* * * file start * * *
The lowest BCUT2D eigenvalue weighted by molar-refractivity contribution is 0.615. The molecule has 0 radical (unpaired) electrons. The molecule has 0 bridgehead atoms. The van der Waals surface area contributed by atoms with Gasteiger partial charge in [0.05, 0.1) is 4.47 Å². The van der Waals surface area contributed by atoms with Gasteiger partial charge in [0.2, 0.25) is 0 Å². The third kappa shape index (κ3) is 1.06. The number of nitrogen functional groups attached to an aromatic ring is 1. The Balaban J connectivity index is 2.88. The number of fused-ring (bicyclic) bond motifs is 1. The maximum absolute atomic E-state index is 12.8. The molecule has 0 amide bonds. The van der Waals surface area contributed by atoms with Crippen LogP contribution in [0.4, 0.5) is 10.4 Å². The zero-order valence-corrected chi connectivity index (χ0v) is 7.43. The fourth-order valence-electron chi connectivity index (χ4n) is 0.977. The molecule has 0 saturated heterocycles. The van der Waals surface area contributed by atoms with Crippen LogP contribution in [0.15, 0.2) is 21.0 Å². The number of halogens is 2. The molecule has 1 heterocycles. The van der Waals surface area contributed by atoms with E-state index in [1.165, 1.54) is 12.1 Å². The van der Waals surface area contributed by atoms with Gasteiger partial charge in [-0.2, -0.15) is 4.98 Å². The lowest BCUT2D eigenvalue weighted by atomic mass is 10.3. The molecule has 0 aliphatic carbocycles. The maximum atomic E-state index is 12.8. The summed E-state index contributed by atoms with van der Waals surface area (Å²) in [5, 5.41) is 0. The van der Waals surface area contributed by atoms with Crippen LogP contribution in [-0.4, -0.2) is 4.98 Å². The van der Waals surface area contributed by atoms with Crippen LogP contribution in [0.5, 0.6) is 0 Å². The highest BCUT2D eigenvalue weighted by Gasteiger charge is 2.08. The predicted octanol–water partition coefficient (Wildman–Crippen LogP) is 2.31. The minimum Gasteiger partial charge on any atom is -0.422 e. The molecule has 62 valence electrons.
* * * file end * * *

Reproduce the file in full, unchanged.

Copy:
The lowest BCUT2D eigenvalue weighted by molar-refractivity contribution is 0.615. The molecule has 0 radical (unpaired) electrons. The molecule has 0 bridgehead atoms. The van der Waals surface area contributed by atoms with Gasteiger partial charge in [0.05, 0.1) is 4.47 Å². The van der Waals surface area contributed by atoms with Gasteiger partial charge in [0.2, 0.25) is 0 Å². The third kappa shape index (κ3) is 1.06. The number of nitrogen functional groups attached to an aromatic ring is 1. The Balaban J connectivity index is 2.88. The number of fused-ring (bicyclic) bond motifs is 1. The maximum absolute atomic E-state index is 12.8. The molecule has 0 amide bonds. The van der Waals surface area contributed by atoms with Crippen LogP contribution in [0.4, 0.5) is 10.4 Å². The zero-order valence-corrected chi connectivity index (χ0v) is 7.43. The fourth-order valence-electron chi connectivity index (χ4n) is 0.977. The molecule has 0 saturated heterocycles. The van der Waals surface area contributed by atoms with Crippen LogP contribution in [0.15, 0.2) is 21.0 Å². The number of halogens is 2. The molecule has 1 heterocycles. The van der Waals surface area contributed by atoms with E-state index in [1.165, 1.54) is 12.1 Å². The van der Waals surface area contributed by atoms with Gasteiger partial charge in [-0.2, -0.15) is 4.98 Å². The lowest BCUT2D eigenvalue weighted by atomic mass is 10.3. The molecule has 0 aliphatic carbocycles. The maximum atomic E-state index is 12.8. The summed E-state index contributed by atoms with van der Waals surface area (Å²) in [5, 5.41) is 0. The van der Waals surface area contributed by atoms with Crippen LogP contribution in [-0.4, -0.2) is 4.98 Å². The van der Waals surface area contributed by atoms with Crippen LogP contribution in [0.5, 0.6) is 0 Å². The highest BCUT2D eigenvalue weighted by Gasteiger charge is 2.08. The predicted octanol–water partition coefficient (Wildman–Crippen LogP) is 2.31. The minimum Gasteiger partial charge on any atom is -0.422 e. The molecule has 62 valence electrons.